Step 3 for building your own headboard – sanding and painting
We sanded down all of our cedar planks (prior to the picture above) and our boards. Then we made sure to wipe them off before beginning our painting process.
This is where your personal style comes in. If you love more natural, wood tones, you could simply stain your wood and seal it and call it good.
I knew I wanted grays and blue, teals and aquas mixed in. But I also wanted that “weathered wood” look.
My painting method
I love chalk paint. It is so easy to use. I had seen a technique a while ago on Lowe’s YouTube channel (which I cannot find for the live of me right now) where they used paint and a rag to lightly color the wood. I used that as my jumping off point, but here is ultimately what I did.
I poured chalk paint into plastic cups, and then added water to thin it out a bunch. I took lint free rags (you could use cut up tees, etc) to wipe the paint onto the boards, making sure to let the natural grain of the wood come through.
I did different base colors on the boards, some using the charcoal gray, others using a color called antique aqua. Then I let them dry.
After they dried, I took each board and put the other color on top, making sure to leave areas where the first color could come through.
I repeated this process, touching up certain areas a few times, until I liked the look of the headboard. (Note: these boards are still not attached, but laid out to get the feel of how they look overall.)
Then I made my big mistake…
I decided instead of my tried and tested sealant I have used in the past, that I was going to use Rust-oleum’s Clear Chalked Paint topcoat…
So why was this a mistake? It may not have been for everyone, but it was for me because it changed the color of the paints. They now were super dark and the antique aqua took on more of a green color.
But the great thing about chalk paint is you can just keep painting over it.
So after the topcoat dried, and we realized we did not like the coloring, I then took an Aged Gray chalk paint, and a lighter aqua color, used the same technique as before.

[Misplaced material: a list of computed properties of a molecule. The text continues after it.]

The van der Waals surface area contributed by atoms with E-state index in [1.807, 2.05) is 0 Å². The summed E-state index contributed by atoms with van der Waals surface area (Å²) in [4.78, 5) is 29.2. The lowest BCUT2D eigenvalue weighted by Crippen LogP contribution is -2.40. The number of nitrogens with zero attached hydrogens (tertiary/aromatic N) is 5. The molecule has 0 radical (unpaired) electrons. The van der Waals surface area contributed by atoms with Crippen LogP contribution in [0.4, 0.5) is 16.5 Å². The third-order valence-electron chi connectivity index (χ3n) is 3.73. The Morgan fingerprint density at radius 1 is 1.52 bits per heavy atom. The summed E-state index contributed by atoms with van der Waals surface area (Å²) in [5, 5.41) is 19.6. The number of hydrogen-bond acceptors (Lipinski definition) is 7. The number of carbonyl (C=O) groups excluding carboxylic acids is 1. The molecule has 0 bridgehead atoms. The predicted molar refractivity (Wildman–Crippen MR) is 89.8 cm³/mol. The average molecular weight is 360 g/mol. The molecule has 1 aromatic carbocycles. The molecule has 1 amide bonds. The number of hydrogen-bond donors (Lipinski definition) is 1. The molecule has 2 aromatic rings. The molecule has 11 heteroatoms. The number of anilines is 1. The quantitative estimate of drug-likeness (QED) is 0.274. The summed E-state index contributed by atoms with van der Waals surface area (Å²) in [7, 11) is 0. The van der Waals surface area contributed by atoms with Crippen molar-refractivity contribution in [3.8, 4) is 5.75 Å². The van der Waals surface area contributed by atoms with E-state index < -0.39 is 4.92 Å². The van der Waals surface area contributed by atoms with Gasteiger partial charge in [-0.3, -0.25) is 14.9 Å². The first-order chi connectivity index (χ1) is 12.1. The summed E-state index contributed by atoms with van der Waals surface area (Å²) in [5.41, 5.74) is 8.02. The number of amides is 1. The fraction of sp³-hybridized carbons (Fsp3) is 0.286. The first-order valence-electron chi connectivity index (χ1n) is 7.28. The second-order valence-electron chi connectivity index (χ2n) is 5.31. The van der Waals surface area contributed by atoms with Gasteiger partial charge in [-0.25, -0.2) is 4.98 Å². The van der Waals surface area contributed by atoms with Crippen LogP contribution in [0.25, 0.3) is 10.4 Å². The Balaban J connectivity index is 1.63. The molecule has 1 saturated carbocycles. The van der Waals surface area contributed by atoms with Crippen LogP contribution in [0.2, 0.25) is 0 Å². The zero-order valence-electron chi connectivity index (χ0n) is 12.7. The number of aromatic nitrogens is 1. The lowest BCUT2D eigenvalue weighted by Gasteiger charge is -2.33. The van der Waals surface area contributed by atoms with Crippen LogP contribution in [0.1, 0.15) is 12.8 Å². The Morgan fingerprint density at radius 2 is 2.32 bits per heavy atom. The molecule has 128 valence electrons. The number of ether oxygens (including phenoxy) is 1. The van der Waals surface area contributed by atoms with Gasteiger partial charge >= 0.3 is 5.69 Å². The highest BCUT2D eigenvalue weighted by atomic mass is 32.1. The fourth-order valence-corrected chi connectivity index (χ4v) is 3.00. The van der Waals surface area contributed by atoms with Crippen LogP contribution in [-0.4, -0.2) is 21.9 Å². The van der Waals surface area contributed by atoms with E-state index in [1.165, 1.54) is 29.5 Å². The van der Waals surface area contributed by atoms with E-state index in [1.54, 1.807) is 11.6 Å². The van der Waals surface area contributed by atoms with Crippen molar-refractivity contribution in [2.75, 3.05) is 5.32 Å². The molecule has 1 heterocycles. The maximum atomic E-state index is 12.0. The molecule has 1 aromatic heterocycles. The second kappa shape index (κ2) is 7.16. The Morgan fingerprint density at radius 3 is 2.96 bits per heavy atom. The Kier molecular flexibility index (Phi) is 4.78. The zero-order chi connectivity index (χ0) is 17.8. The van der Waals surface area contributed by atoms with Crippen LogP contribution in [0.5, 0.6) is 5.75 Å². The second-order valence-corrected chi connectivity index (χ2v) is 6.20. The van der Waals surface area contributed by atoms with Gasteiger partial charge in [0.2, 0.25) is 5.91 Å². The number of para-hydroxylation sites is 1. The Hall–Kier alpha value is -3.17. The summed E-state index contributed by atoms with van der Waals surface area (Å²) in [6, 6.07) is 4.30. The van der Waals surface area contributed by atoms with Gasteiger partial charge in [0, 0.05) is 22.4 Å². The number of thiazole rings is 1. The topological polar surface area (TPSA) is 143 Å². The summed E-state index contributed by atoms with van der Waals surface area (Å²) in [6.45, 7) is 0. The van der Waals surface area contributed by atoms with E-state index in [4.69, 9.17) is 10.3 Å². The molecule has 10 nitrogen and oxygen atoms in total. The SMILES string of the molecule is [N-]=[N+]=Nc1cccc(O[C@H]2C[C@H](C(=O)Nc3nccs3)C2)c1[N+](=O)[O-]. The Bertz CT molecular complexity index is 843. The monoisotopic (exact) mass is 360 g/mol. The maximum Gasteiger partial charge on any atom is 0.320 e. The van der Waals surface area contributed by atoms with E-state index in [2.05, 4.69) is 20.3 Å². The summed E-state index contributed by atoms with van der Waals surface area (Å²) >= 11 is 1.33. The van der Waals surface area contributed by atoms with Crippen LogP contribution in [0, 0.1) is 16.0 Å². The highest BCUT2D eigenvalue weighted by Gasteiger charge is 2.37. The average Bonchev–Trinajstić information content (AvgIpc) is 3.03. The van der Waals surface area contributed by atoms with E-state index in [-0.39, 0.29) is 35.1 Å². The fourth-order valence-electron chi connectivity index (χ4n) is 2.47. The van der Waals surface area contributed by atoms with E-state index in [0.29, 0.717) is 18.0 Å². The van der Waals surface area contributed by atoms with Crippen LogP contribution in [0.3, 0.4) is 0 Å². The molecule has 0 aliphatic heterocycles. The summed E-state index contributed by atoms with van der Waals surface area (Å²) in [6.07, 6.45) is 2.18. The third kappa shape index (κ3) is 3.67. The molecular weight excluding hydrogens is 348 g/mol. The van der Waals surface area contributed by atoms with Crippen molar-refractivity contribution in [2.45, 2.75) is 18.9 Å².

This time, I also let a few areas of the darker colors come through. I even sanded down the light gray in a few areas where I felt it needed a little more of the dark coloring.
Once the paint had fully dried, I used Krylon Spray Chalk Sealant and gave this a couple of coats on each board.
Now it was time to let it dry before putting everything together.
Step 4 – Assemble Your Homemade Headboard
Once everything was dry and ready to handle, it was time to take the boards and attach them to the frame we had built.
Liquid nails is your friend here. We used it to be able to attach the headboard pieces and shift them slightly as needed (though you have to work quickly).
Originally, we thought about just screwing the pieces on from the back, but realized that wouldn’t give us the ability to make sure everything was lined up well. So liquid nails it was.
But not wanting to leave it just to glue, no matter how strong it is, we did also screw the boards in place once the liquid nails had set. I kept having thoughts of being asleep and a board falling on my head if we didn’t do this step, but you may trust the glue more than I did.
At this point I have not yet attached the 1×4 board on the top. We wanted to make sure that once we got the headboard upstairs on our bed, it was level. I had checked it a few times in our garage, but I wanted to check it actually on the bed. Had it not been level, we would have put the board over the top with the 4 inch side covering the boards to make it level. (I hope that make sense?)
However, since it was level, we put it across the top so that it had overhang, attached using L-brackets because we do not own a pocket jig, and we did not want to invest in one just for this project.
(Don’t worry, you will see how this board is attached in a moment.)
Step 5 – Attach your headboard to your frame
Once you have put your homemade headboard together, it is time to bring it into the room.
As I mentioned above, we chose to mount it with the headboard sitting on top of our frame, but we needed to secure it so it wouldn’t be able to tip over.
For this, we used 2 2×3 posts that we bolted to our frame.
We centered our headboard and clamped it to the posts, as well as the bed frame, to make sure it wouldn’t move.
3 inch wood screws were the perfect length to go through the posts and the 2×2 headboard frame and secure it to the bed.
If you want to give the sides a finished look, which we plan to do in the future I think, you can take 1×4’s, cut them the needed length, paint and stain them, and attach them to the sides.
Enjoy your new Rustic Farmhouse Headboard
I really love how this rustic farmhouse headboard turned out.
To complete our Master Bedroom for the time being, I used a repurposed console table that I made over a few years ago, and then we took an old folding book shelf and painted it the same color to make “nightstands” for our room.
We are loving having a “grown up room” finally. Crazy enough, this is only one side, so we still need to get a couple of chairs or something to fill in a bit of the space, but for now, this is great! I really love how the project turned out.
If you make your own headboard based off this post, be sure to leave a comment or email me a picture letting me know how it turned out!